Former Minnesotan Steve Dolinsky left Hopkins to make his fortune in Chicago as ABC-7 News’s “Hungry Hound,” with a great show about food in the Windy City. We’ve been on Channel 7 with Steve before (view segment), but most recently, we did a podcast with him from Floriole Bakery and Cafe in Chicago, back on October 28, right after we launched The New Artisan Bread in Five Minutes a Day. Great bakery, and a great time taping the podcast with Steve. Click here to listen (go to “Artisan Bread Made Easy, Jan 29, 2014″)!
When we wrote our first book we were testing dozens of loaves a week, and despite our healthy appetites, we just couldn’t consume all that we baked. Our neighbors were happy to take some of the bread, but there was more than a city block could consume, so we started making all kinds of recipes using up the leftovers. There are beautiful salads and puddings that are perfect for leftover (even stale) bread. In the New ABin5 we added this Savory Bread Pudding, which can be made with just about any loaf you bake. Well, I may have found the exception…I tried this recipe with some leftover Panettone and my very opinionated and vocal family requested that I not use that particular bread again for this. My husband described it as Thanksgiving stuffing, but richer. I liked it, but I was alone. The panettone does make exquisite sweet bread pudding however. They all agreed that peasant bread and/or challah is the way to go. The peasant and challah breads alllow the flavors of the caramalized onions, spinach, spices and cheese to shine through. It is perfect for breakfast (a little bacon in the mix would be fabulous) or as a side dish with dinner.
This week I got a chance to bake with Elizabeth Ries and Chris Egert on KSTP-TV’s show Twin Cities Live. They are great sports and we had fun tossing pizzas together, one of them is a bit more skilled at the toss, but I won’t mention names. Here’s the clip:
There is 20 inches of snow on the ground here in Minneapolis and the temperature has dipped WAY below zero. This is why we Minnesotans are such bakers, it warms up the house and makes everyone happy. Christmas Stollen is a great tradition this time of year. A sweet loaf that is studded with fruit, spiced with cardamom and a little treat of almond paste runs through it. Once it comes out of the oven we dust it with a thick layer of confectioners’ sugar to look like the snow outside. If there is any left the next day it makes amazing French toast.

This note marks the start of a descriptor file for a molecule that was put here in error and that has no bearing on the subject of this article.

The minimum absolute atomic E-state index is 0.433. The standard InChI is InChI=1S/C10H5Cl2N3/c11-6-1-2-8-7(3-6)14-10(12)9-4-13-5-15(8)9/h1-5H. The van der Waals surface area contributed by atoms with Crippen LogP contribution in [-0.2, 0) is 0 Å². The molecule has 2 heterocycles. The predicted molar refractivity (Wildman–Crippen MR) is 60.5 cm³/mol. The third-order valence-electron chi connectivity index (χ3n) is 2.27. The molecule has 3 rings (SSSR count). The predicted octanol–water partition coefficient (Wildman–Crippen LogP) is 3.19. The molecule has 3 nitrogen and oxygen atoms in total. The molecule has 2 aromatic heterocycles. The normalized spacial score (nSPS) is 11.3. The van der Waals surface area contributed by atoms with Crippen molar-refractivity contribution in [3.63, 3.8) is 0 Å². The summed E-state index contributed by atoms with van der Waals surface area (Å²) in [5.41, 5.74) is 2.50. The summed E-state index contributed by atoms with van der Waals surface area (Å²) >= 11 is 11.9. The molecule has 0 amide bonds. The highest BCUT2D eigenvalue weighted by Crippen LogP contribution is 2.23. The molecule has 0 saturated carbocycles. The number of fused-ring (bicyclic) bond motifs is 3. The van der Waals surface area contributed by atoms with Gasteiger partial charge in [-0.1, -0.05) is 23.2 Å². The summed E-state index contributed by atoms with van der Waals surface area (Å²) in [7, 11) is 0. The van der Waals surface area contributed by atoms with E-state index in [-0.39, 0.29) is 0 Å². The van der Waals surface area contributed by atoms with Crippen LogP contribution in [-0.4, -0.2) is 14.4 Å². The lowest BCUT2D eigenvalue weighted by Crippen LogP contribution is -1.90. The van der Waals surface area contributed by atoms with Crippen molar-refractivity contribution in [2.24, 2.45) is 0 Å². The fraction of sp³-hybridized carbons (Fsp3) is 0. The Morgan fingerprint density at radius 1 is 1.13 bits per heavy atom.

I’ve been slightly enamored with braided bread this Holiday season – it’s been popping up all over our Pinterest boards, in loaf, wreath, cake, and roll form. I was especially interested in a krantz cake Tara from Seven Spoons made recently; her loaf was braided and twisted so beautifully, and I was sure there was a way to turn it into a Bread in 5 version. Some brioche dough and chocolate-cacao nib filling later, and I had a winner. This bread is a looker, the chocolate leaving swirls throughout and the sugar glaze giving the finished bread a sparkly sheen. It’s sweet but not overly so, and the cacao nibs give just the right amount of crunch. It’s a great edition to your Holiday baking line up.
And, as promised, we have a giveaway winner….congratulations Janna, we’re sending you the Emile Henry Bread Cloche, Gold Medal Flour, Platinum Yeast from Red Star and a Signed Copy of The New Artisan Bread in Five Minutes a Day. Enjoy!